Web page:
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Old 01-26-2022, 09:59 AM   #10
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I know this isn't as perfect (or configurable) of a solution as a DC/DC charger but for the most part it has worked well for me. I just replaced my battery isolation manager with this. https://www.precisioncircuitsinc.com...i-BIM-Rev1.pdf
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Old 01-26-2022, 01:04 PM   #11
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Originally Posted by klspahr View Post
If you don’t have Solar and plan on adding it Renogy makes a 12V 30A or 50A DC to DC And Solar Input MPPT Battery Charger (for Gel, AGM, and Lithium Batteries). This has an input for your alternator power and an input for your solar power. It will use power from your alternator when available to charge your house battery. When the house battery is full, it will charge your vehicle battery using solar power. One small box does it all. I ditched the isolator relay because this works great. Lithium batteries can pull a ton of amperage from your alternator so overheating the alternator is a real possibility. This will protect you from that.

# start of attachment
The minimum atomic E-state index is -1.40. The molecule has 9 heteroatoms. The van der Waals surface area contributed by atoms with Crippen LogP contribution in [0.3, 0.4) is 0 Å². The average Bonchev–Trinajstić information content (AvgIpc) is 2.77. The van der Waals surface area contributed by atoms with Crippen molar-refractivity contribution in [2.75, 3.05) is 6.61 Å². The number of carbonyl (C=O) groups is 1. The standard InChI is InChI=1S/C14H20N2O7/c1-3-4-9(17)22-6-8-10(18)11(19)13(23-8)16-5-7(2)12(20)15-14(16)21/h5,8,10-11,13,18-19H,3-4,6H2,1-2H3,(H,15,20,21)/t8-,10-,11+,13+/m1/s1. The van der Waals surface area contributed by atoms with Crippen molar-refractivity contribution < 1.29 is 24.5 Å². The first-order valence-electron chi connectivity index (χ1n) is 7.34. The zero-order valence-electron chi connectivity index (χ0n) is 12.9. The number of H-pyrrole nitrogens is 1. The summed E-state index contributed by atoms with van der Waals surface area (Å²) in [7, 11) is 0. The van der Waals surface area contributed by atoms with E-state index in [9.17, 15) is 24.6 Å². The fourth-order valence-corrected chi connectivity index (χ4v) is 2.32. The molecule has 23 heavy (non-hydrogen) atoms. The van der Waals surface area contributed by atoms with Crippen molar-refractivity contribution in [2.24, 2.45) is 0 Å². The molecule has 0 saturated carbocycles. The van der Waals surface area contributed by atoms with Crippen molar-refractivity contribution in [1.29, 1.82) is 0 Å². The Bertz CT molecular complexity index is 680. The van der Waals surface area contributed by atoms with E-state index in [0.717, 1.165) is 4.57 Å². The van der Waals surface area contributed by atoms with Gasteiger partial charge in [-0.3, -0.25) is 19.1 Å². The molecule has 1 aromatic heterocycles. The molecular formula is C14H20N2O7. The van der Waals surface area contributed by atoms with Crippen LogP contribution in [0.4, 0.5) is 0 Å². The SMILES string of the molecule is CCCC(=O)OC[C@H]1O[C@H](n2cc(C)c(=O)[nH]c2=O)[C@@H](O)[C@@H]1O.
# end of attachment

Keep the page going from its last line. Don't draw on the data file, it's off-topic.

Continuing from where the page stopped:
Do you by any chance have a part number or description for this so I can find it on their web site.


I think I found it: https://www.renogy.com/dcc50s-12v-50...ger-with-mppt/
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Old 01-27-2022, 02:10 PM   #12
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Yep, that’s it. It is kinda hard to find on their site.